If there is any one player who has revolutionised golf over the past 25 years, that person is unquestionably Tiger Woods. Not only for his 14 major championships but also for the spectacular perfection of his game…

Also popularly known as “The Extraterrestrial”, he has won more tournaments than Jack Nicklaus, although the latter – at least so far – has maintained a firm hold on the record for Grand Slam victories (18).

In the women’s game, second in the majors ranking (behind Patty Berg) is Mickey Wright, a sublimely talented golfer who decided to retire from competition when she was still only 35 after having won no fewer than 13 Grand Slam titles.  

But starting with Tiger…

It is now an exceedingly long time ago, more than 26 years, when an extremely young Tiger leaped onto the international golfing stage for his US PGA Tour debut. It was 2 February 1992 and the lean lad was barely 16 years old when he teed up in the Nissan Open in Los Angeles and carded an opening 72 on the world’s premier tour. Still an amateur, he became the youngest player to compete on the PGA Tour. On the second day he shot a 75, not good enough to make the cut at the Riviera Country Club in a tournament eventually won by Davis Love III.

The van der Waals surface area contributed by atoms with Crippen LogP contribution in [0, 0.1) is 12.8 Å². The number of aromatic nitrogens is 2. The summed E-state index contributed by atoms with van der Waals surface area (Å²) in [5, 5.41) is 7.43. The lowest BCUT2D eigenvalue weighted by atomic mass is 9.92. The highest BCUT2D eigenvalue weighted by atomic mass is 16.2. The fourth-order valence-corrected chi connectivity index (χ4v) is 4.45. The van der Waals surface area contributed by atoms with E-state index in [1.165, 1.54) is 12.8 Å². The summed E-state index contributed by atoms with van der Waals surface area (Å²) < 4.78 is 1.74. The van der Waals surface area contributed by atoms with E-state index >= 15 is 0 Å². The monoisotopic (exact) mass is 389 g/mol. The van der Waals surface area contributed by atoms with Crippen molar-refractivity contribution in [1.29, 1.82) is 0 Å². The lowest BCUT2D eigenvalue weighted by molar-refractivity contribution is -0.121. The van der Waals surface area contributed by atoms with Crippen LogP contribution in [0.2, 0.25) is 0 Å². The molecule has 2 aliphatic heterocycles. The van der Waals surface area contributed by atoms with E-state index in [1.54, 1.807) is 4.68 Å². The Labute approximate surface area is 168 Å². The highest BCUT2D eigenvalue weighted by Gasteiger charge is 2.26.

At the time he was a slender teenager weighing 63 kilograms, 20 fewer than his current weight, and he required special permission from the tournament director to be able to compete in the event.

“It was a moment that changed my life,” he recalled 25 years later, at a time when all was not particularly sweet in his career – albeit one that had previously produced 79 titles, including 14 majors, the second highest total behind Jack Nicklaus’s 18.  

“It was a great learning process for me,” the former world number one admitted last year. “I realised I wasn’t all that good, and I realised that I had a long path ahead of me. At that level, I wasn’t competitive. I was at a junior level, not professional, and the other players were a lot better than me.”